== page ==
The UK has had one of its best summers in years, even to the point of people complaining about being too warm in the heat wave. All good things come to an end, as they say – so with autumn on the way it is time to think about adapting your fitness regime.
The kids are back to school, the roads are busy again and there is a general feeling that summer is, if not quite over, then drawing to an end. The jumpers and long trousers are replacing the shorts and t-shirts – it is indeed the time that winter draws on.
For many of us the worst thing about the end of summer is the rapid shortening of the daylight hours. If you remember your sine curves from school maths lessons, the times of sunrise and sunset follow these and so at this time of year there is a particularly steep rate of change. It is small consolation to know that the daylight hours will start increasing again from December 21st. Depending on location, it may not be long before people are leaving for work in the dark and returning at sunset or after, giving no leisure time to be spent outside in the light. This means the end of evening sailing, cycling and walking and suddenly there is a big gap in the fitness schedule.
Fortunately many of us still have weekends to get out and about, but with the uncertain British weather there are no guarantees that those two days out of seven will be good. There is even some evidence that the UK can be set in seven-day weather patterns, so it may actually be true that weekdays are sunny and weekends and wet and cold if one of these systems sets in. So if you enjoy being outdoors, it is time to make sure that you have the right clothes for your outings.
Layers are the way to go for the British climate. If you are running or cycling, forget fashion shops and make sure that your clothes wick away sweat, don’t chafe and that you have a waterproof outer layer to hand. A fleece hat is also handy – unlike wool, it won’t itch and won’t absorb water so it keeps you warm even in heavy rain. With those dark evenings, visibility is very important – your clothing should carry some bright yellow for daylight and some reflective strips to pick up headlights. Don’t run or cycle wearing headphones, this is extremely unsafe no matter what you see other people doing. If your running shoes have done a few miles, make sure that they are still supportive. Worn out shoes can cause damage, so downgrade them to gardening in good time and buy some new ones.
Make the most of any good weather to do some walking. It was really too hot this summer to do serious hill walking, but cooler conditions and the long dry spell mean that many tracks and trails are now in excellent form. They will be uncrowded so there will be plenty of space and peace to enjoy the country, especially as the autumn colours start to appear in the next few weeks. Remember to take a phone, some food and drink and some extra clothes, and don’t be caught out by the earlier sunset. If you are lucky enough to live near the coast, the crowds will now have gone so the ‘locals’ can reclaim their beaches for low-tide walks. Dog-owners may also find that the restrictions on where they can take their pet have been lifted with the end of summer, although this doesn’t remove the obligation to do the usual unpleasant bit with the plastic bag. It might be worth noting where the litter bins are placed!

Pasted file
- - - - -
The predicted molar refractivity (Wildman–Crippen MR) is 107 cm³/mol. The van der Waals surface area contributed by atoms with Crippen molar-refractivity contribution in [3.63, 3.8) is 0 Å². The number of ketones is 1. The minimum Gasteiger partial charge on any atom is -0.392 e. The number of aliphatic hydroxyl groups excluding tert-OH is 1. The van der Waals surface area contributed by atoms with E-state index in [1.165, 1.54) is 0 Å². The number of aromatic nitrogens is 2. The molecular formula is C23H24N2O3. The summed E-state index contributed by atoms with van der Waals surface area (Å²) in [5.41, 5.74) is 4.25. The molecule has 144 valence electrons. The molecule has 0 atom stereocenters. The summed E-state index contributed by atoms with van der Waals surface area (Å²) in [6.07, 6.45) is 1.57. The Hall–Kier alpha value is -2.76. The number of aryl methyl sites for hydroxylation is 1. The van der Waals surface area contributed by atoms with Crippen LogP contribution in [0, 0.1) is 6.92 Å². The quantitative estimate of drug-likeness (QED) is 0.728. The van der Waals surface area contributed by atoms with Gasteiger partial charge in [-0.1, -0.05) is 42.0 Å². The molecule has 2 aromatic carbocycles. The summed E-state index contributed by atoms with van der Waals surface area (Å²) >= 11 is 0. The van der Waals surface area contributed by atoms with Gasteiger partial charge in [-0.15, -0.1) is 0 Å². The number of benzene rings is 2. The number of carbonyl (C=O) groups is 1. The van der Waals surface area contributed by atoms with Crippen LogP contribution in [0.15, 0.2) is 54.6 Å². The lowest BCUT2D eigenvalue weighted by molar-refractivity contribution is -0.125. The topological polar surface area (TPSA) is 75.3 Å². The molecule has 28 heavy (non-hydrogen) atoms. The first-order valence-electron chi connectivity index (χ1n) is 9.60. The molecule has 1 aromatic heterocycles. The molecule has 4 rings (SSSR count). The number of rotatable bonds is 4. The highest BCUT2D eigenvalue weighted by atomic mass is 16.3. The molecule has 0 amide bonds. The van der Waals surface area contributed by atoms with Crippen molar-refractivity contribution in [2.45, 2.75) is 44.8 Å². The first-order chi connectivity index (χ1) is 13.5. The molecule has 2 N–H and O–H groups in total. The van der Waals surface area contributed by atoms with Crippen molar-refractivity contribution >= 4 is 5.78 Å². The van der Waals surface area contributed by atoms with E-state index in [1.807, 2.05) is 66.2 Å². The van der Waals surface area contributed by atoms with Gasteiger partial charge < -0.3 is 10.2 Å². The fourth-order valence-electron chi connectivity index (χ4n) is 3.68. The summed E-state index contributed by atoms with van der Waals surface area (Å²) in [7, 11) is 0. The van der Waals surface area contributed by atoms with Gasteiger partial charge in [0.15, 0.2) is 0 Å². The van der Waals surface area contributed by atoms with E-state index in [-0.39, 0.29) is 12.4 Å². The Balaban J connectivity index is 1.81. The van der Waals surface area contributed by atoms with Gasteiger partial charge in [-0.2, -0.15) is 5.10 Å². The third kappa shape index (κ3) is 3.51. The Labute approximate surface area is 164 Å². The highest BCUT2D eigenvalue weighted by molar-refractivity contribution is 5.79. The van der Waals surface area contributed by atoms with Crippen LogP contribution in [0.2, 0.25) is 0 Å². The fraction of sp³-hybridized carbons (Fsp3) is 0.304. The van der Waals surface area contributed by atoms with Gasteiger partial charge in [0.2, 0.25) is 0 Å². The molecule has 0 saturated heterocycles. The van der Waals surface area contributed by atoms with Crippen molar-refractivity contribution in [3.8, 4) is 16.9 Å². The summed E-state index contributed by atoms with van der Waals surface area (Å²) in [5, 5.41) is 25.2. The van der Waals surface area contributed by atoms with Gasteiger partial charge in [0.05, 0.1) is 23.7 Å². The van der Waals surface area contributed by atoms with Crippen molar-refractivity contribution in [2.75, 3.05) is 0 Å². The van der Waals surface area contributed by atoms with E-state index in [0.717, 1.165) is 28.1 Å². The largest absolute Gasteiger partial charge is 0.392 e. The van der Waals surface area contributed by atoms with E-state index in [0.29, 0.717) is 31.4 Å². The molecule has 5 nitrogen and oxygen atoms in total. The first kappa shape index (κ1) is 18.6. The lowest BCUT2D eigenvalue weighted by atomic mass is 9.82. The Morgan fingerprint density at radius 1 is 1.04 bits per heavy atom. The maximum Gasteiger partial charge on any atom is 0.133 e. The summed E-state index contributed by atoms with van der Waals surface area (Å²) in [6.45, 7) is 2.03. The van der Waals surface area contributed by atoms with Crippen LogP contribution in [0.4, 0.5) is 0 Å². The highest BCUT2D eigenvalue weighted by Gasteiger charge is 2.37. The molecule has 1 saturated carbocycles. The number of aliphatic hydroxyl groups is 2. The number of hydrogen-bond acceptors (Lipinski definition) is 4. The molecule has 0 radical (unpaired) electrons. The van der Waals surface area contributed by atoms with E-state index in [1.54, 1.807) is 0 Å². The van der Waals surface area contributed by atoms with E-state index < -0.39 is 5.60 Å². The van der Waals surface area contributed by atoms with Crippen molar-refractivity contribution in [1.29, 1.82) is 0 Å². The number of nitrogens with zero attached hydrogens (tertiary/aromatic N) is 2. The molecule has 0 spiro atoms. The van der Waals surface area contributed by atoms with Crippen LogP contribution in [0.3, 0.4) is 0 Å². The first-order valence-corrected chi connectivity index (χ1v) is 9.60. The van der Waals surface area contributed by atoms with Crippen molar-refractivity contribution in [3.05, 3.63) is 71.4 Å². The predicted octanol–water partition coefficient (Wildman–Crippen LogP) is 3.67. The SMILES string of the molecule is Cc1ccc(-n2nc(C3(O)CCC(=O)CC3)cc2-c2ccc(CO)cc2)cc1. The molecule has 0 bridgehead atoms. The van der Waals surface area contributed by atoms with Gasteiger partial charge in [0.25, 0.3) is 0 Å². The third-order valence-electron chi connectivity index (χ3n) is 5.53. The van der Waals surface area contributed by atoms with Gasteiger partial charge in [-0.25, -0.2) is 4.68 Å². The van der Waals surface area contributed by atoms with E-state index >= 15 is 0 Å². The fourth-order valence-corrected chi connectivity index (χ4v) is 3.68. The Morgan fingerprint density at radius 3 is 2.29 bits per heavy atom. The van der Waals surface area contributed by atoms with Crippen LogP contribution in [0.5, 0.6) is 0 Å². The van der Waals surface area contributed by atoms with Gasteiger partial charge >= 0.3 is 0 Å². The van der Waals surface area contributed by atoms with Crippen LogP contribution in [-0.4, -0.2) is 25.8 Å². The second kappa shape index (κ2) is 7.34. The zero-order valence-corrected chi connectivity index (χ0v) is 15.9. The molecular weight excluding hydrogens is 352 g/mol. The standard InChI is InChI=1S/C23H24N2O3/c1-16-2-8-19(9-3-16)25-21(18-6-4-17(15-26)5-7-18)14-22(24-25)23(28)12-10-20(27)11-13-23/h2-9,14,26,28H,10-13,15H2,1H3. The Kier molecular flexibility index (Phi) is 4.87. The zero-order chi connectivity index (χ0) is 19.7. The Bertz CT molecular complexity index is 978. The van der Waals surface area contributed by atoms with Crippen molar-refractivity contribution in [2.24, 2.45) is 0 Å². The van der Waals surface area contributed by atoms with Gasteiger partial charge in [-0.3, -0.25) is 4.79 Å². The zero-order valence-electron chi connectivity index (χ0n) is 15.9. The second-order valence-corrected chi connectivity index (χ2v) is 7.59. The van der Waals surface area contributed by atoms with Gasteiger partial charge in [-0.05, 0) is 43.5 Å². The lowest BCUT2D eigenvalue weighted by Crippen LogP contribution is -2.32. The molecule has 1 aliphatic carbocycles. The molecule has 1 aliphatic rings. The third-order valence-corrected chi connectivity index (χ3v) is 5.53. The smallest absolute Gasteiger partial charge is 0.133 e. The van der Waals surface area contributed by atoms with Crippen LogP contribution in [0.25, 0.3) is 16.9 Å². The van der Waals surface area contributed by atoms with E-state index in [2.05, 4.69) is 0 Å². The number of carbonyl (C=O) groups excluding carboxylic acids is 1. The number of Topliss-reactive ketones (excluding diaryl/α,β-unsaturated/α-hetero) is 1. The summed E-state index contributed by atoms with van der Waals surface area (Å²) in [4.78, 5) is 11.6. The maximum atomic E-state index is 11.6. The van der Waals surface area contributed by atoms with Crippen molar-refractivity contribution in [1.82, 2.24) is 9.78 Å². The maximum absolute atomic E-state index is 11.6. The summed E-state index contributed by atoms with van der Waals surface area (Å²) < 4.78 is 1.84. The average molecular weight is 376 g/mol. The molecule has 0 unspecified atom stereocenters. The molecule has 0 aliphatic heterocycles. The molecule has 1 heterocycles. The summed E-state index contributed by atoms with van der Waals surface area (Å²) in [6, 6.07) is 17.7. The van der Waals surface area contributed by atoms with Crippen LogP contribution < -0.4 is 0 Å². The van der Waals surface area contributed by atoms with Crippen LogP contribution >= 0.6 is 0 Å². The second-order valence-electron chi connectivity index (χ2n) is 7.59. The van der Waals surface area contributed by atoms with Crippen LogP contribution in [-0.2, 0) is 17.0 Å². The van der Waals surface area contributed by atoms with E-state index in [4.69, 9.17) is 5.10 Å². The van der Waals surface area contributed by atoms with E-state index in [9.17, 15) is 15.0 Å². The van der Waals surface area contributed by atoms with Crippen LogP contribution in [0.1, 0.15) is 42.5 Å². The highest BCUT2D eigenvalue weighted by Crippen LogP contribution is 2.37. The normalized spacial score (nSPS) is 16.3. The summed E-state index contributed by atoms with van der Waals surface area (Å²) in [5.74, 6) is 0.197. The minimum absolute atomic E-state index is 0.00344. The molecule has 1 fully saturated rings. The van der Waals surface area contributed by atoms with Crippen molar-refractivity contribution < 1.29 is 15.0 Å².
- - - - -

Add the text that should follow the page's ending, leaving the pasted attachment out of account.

Not too keen on the great outdoors now? Time to move your fitness indoors. Fortunately early autumn is an excellent time to get good gym deals, whether on contract or pay as you go. Most people resolve to join a gym after the over-indulgence of Christmas, so at that time of year there are plenty of new recruits. Now, everyone’s thoughts are elsewhere, so it should be possible to negotiate a discount or find a special offer for gyms eager to attract new customers.
Remember that there is more to gyms than just exercise machines. There are always new fitness classes to try, and there is no doubt that exercise to music is incredibly motivating and lifts the mood. You might also want to re-acquaint yourself with your local swimming pool, whether for a session of length swimming or to do some water aerobics classes. If you missed out on learning to swim earlier in life, sign up for an adult beginners’ class – these are friendly and fun and will mean that you head towards 2014 with a new skill.
If you have done good work with fitness and healthy eating over the summer, don’t stop now – no-one wants their ‘winter coat’ to show permanently on their waistline! We can’t do anything about the changing seasons (short of changing hemispheres for six months) so be positive about autumn and make the most of every day.
by Kath Webb
by Laura Briggs
by Kath Webb
by Kath Webb
by Jessica Ambrose